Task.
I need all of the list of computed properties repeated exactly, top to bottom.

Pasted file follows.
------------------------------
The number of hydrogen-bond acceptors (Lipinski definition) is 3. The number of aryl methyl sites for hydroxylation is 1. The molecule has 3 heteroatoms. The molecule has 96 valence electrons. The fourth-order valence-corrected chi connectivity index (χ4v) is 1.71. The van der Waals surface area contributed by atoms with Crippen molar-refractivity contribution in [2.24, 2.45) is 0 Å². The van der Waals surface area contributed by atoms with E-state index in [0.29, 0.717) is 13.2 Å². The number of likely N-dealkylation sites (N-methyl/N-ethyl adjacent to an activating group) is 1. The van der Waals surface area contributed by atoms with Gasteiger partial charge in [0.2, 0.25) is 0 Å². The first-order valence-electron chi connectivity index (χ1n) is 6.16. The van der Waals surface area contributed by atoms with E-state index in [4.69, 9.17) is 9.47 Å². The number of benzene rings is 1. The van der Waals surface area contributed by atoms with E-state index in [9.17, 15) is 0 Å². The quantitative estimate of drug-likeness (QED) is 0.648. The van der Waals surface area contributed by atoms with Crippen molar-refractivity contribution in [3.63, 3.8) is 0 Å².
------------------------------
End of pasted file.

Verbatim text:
The number of hydrogen-bond acceptors (Lipinski definition) is 3. The number of aryl methyl sites for hydroxylation is 1. The molecule has 3 heteroatoms. The molecule has 96 valence electrons. The fourth-order valence-corrected chi connectivity index (χ4v) is 1.71. The van der Waals surface area contributed by atoms with Crippen molar-refractivity contribution in [2.24, 2.45) is 0 Å². The van der Waals surface area contributed by atoms with E-state index in [0.29, 0.717) is 13.2 Å². The number of likely N-dealkylation sites (N-methyl/N-ethyl adjacent to an activating group) is 1. The van der Waals surface area contributed by atoms with Gasteiger partial charge in [0.2, 0.25) is 0 Å². The first-order valence-electron chi connectivity index (χ1n) is 6.16. The van der Waals surface area contributed by atoms with E-state index in [4.69, 9.17) is 9.47 Å². The number of benzene rings is 1. The van der Waals surface area contributed by atoms with E-state index in [9.17, 15) is 0 Å². The quantitative estimate of drug-likeness (QED) is 0.648. The van der Waals surface area contributed by atoms with Crippen molar-refractivity contribution in [3.63, 3.8) is 0 Å².